and it just shows really well in the cabinet where it sits.
-Tell me, where did you get this piece?
-I bought it from the internet about four or five years ago.
-What did you pay for it?
Do you collect Clarice Cliff?
I do, yes. I've got quite a few pieces.
And why are you selling this piece?
My son, when anything ever happens to me in the future,
will probably throw this
and everything else that's in that cabinet, in the bin,
because he doesn't, A - like it or B - know the value of it.
Uh-huh. Maybe you should tell him the value and he'd start to appreciate it a wee bit more!
So, Val, let's have a look at this wee pot.
We have this wonderful - and I love this -
these oranges and lemons in that really vibrant Clarice Cliff colour.
And if we turn it round, we're looking again at this,
it's almost like a streaky pattern there, which is repeated in the inside.
I find that quite an interesting combination,
and I like that.
If we look at the back stamp here,
we have the typical Clarice Cliff back stamp,
and the pattern is Delecia, so we have all the information there.
Now, you paid £100 for that and it was only a short time ago.
Five, six years. It wouldn't have increased in value.
-We can certainly put it into auction at, say, £100-£150...
..try to get your money back.
Now, would you like to put a reserve price on it?
I think £100 reserve.
100. Have we any discretion?
Oh, yes, because the money I get from it, it's not for me.
I'm going to give it to a small charity that I'm involved with.
Ah, that's excellent.
Hopefully, there are Clarice buyers on the day,
-and they will be competing for that.
Alice and Denise,
you've brought in this rather nice Doulton Lambeth jardiniere, or planter.
-Whose is it?
-Where did you get it from?
-It was a present.
-From a lady I worked for. When she died, I could pick what I wanted.
I've always liked it.
So, in what capacity did you work for this lady?
-Right and was that for a long time?
-So, you chose this because you always liked it.
-I've always liked it and I like the colours.
So, why are you here now?
-Because she doesn't like it and if anything happens, it'll go to her.
-Denise, you don't like it?
I do like it, but I would rather my mum had the money.
-If she can get money for it, I'd rather her have it.
-It's not especially valuable.
-I think that's a bit of a cop-out, Denise!
-I'd rather me mum had the money.
-Yes, that's saying it the nice way.
-Instead of hurting her feelings.
-"I don't want to say I don't like it."
It's not to everyone's taste.
Some people watching will like it, a lot of people won't.
-Modern tastes change.
So you've decided to put it up for Flog It?
-It's Doulton Lambeth. Doulton's a big name.
A pottery body with this incised design all around
and they're fairly typical with these applied mouldings.
You see them quite often. This is quite a nice example.
I'm going to just whip it over now and show you the marks.
There's the Doulton Lambeth mark and there's some initials under there as well.
-Is that KD?
-That would need us to look it up because there were over 100 artists and assistants,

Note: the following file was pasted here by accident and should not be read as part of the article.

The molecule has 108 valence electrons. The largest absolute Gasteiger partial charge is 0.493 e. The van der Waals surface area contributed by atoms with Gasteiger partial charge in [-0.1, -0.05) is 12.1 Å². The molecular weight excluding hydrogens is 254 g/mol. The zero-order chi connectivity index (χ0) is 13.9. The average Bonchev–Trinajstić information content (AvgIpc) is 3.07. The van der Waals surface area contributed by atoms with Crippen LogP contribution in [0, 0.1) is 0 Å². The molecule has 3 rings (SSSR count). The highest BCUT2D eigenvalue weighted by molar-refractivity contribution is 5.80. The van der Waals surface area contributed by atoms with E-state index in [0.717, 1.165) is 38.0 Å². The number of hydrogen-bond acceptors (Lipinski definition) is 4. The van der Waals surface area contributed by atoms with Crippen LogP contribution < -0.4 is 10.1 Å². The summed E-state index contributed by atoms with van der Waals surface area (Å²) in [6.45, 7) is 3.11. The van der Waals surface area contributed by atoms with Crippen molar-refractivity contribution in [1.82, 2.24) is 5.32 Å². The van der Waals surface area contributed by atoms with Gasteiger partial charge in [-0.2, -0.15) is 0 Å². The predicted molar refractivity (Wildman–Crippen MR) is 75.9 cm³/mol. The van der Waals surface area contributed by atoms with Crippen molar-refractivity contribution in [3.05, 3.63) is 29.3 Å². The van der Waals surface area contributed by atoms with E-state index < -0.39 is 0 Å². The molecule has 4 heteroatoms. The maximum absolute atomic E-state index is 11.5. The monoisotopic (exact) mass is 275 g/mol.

but that's the artist's or the decorator's mark.
-And also you've got a number there - 1881.
Now, a lot of people bring us things with numbers on the bottom and they think that's when they were made.
In fact, they're a shape number.
But this one is actually the date when it was made, so this was made in 1881.
So it's basically an 1881 Doulton Lambeth stoneware jardiniere or planter. Any idea what it's worth?
I'm reckoning up to 100. I know it's not really valuable.
-Yeah. If it made over 100, I think that would be good going.
-Oh, that would, uh-huh.
-My estimate would be 50-80.
-Yes, I know it's not...
-Is that about what you thought?
-And I think we should put a reserve of £50 on it.
So, if it doesn't make £50...
-Yes, I still have it.
-We get to keep it.
Denise will have to start liking it!
We're halfway through our day. We've been working flat out and the room is still packed full of people,
so there's more valuations to come later on. But right now,
let's put our theories to the test. Let's get into the auction room
and here's a quick recap of all the items we're taking with us.
Let's hope that Muffin holds on stubbornly to the £20-£30 estimate
by jogging memories, as he did to Anita and Kath.
-Do you think we could give it a verse?
-# I love Muffin, Muffin the Mule! #
This Gorham teapot has travelled all the way from California.
Lillian now wants to sell it so she can continue on her travels.
Clarice Cliff is always popular, so this vase should attract the bidders, who will appreciate it
much more than Val's son.
Alice picked out this planter as a gift from her former employer,
but her daughter doesn't like it, so now it's up for grabs.
-I do like it, but I would rather my mum had the money...
I think that's a bit of a cop-out, Denise, isn't it?
Today's sale comes from the Boldon Auction Galleries
and in charge of the proceedings in auctioneer Giles Hodges.
Just before the sale starts, I'm going to have a quick chat with him, so I'd best get inside.
I keep saying it wouldn't be Flog It! without Clarice Cliff, but it wouldn't be an auction
-without Clarice Cliff, would it?
-Very true. I have a piece in just about every single sale.
This belongs to Val.
We've got a value of £100-£150 on this, but it does have a little hairline crack.
It does indeed and that's the one thing that might
-just detract from it reaching its full market potential.
-I think so.
-I thought it might be worth that with the little crack.
I'm not sure. The way the market is,
-people want things in as good a condition as they can get.
-So this just might struggle.
-For once, Clarice just might...
We don't want to put any dampeners on it, but it might let us down.
I'm joined by Val and Anita and next up it's the Clarice Cliff pot.
-We keep saying Clarice never lets us down, but is this the moment it goes wrong?